Obviously one big difference with the discovery of the Higgs was that there was a tremendous amount of theoretical guidance for those experiments.
Oh yeah. Well, that goes without saying. At least they knew where to look, what to look for.
So Elena, on that point I guess, I wonder if you can explain how you define a successful experiment if you don't even know what it is you're looking for?
You know, the answer is in what we have shown with XENON1T. You build an experiment to detect this WIMP particle in a certain mass region, and you optimize it for that. But once you have built it, once you have this powerful machine, this new tool, you discover that it's good for much more—for example we have been able to search for dark matter particles in different channels, if you like. Different interactions. We have been able to put the best constraints, even in the low mass region where other technologies are better and yet, XENON1T has done even better. And we have searched for other rare events.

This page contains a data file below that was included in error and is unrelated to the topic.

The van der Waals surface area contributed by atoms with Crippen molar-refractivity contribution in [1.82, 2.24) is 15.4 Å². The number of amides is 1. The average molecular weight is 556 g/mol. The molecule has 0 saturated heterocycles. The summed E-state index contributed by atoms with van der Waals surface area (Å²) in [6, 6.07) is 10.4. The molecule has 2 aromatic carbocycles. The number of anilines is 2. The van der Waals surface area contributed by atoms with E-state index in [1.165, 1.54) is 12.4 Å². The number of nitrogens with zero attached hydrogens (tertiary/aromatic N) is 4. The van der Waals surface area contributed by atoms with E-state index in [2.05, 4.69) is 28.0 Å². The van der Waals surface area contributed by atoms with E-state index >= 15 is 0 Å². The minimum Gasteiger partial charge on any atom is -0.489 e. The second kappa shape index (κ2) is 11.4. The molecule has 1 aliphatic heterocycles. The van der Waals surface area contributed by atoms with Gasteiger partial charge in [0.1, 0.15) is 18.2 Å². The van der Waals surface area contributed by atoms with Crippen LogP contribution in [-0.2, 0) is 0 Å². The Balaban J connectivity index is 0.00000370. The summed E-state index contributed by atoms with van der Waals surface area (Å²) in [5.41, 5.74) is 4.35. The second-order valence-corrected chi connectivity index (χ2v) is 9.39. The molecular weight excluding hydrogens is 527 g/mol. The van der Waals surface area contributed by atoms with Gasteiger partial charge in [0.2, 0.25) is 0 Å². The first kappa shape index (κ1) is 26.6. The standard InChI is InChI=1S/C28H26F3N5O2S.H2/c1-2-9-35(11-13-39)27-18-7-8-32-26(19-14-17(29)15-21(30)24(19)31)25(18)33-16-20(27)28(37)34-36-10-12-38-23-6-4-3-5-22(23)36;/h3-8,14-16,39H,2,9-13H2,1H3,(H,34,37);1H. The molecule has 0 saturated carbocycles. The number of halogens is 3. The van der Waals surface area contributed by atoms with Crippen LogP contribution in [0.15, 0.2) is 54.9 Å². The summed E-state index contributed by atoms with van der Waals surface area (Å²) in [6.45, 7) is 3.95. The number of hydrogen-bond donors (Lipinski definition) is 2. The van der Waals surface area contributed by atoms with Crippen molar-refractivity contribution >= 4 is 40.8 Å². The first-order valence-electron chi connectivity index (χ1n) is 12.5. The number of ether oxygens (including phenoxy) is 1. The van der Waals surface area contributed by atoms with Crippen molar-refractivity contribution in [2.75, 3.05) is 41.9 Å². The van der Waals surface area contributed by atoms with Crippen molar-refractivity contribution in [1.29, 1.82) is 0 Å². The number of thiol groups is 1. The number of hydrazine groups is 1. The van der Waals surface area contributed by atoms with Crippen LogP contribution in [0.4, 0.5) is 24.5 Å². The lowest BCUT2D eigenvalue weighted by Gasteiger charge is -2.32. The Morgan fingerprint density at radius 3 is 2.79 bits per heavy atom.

For instance, we have detected the longest decay of the xenon 124 isotope. There is a beautiful Nature paper and our result made it on the front cover. A very important result which was a direct consequence of XENON1T being the first detector with such a big mass of xenon, but also with the lowest background ever realized. And when you start to have so low background, you can see a lot more. It's optimized for something, but you can push the analysis techniques and open the boundaries of what you can do with the data that you have taken for one year with XENON1T.